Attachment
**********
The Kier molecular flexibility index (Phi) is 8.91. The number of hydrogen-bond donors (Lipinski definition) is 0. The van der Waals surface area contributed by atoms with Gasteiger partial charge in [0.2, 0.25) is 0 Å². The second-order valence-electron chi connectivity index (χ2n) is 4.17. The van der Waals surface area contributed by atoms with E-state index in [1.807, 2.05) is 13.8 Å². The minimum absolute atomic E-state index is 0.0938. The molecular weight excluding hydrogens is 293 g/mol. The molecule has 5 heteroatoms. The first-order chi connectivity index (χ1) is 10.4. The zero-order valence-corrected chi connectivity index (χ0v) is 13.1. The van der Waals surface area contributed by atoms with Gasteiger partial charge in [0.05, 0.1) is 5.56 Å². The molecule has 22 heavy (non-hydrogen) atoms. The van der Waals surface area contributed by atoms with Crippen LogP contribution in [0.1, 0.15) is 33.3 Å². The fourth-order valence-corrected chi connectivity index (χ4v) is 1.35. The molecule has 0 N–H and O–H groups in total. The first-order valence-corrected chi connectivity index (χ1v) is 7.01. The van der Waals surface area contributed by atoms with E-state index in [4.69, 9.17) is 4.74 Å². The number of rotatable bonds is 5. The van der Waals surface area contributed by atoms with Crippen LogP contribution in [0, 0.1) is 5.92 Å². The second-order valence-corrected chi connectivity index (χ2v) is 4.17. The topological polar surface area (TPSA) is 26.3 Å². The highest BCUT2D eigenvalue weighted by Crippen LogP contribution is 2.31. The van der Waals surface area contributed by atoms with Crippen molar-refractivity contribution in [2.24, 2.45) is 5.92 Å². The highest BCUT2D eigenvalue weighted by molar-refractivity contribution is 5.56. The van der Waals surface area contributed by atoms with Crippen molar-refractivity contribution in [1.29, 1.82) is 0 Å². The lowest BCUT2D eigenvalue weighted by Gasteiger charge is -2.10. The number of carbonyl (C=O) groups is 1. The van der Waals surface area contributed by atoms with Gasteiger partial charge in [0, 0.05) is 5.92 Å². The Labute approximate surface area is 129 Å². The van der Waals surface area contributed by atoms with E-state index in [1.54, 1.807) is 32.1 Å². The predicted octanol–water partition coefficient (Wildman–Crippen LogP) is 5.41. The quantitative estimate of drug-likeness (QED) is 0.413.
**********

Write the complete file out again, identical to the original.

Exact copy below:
The Kier molecular flexibility index (Phi) is 8.91. The number of hydrogen-bond donors (Lipinski definition) is 0. The van der Waals surface area contributed by atoms with Gasteiger partial charge in [0.2, 0.25) is 0 Å². The second-order valence-electron chi connectivity index (χ2n) is 4.17. The van der Waals surface area contributed by atoms with E-state index in [1.807, 2.05) is 13.8 Å². The minimum absolute atomic E-state index is 0.0938. The molecular weight excluding hydrogens is 293 g/mol. The molecule has 5 heteroatoms. The first-order chi connectivity index (χ1) is 10.4. The zero-order valence-corrected chi connectivity index (χ0v) is 13.1. The van der Waals surface area contributed by atoms with Gasteiger partial charge in [0.05, 0.1) is 5.56 Å². The molecule has 22 heavy (non-hydrogen) atoms. The van der Waals surface area contributed by atoms with Crippen LogP contribution in [0.1, 0.15) is 33.3 Å². The fourth-order valence-corrected chi connectivity index (χ4v) is 1.35. The molecule has 0 N–H and O–H groups in total. The first-order valence-corrected chi connectivity index (χ1v) is 7.01. The van der Waals surface area contributed by atoms with E-state index in [4.69, 9.17) is 4.74 Å². The number of rotatable bonds is 5. The van der Waals surface area contributed by atoms with Crippen LogP contribution in [0, 0.1) is 5.92 Å². The second-order valence-corrected chi connectivity index (χ2v) is 4.17. The topological polar surface area (TPSA) is 26.3 Å². The highest BCUT2D eigenvalue weighted by Crippen LogP contribution is 2.31. The van der Waals surface area contributed by atoms with Crippen molar-refractivity contribution in [2.24, 2.45) is 5.92 Å². The highest BCUT2D eigenvalue weighted by molar-refractivity contribution is 5.56. The van der Waals surface area contributed by atoms with Crippen molar-refractivity contribution in [1.29, 1.82) is 0 Å². The lowest BCUT2D eigenvalue weighted by Gasteiger charge is -2.10. The number of carbonyl (C=O) groups is 1. The van der Waals surface area contributed by atoms with Gasteiger partial charge in [0, 0.05) is 5.92 Å². The Labute approximate surface area is 129 Å². The van der Waals surface area contributed by atoms with E-state index in [1.54, 1.807) is 32.1 Å². The predicted octanol–water partition coefficient (Wildman–Crippen LogP) is 5.41. The quantitative estimate of drug-likeness (QED) is 0.413.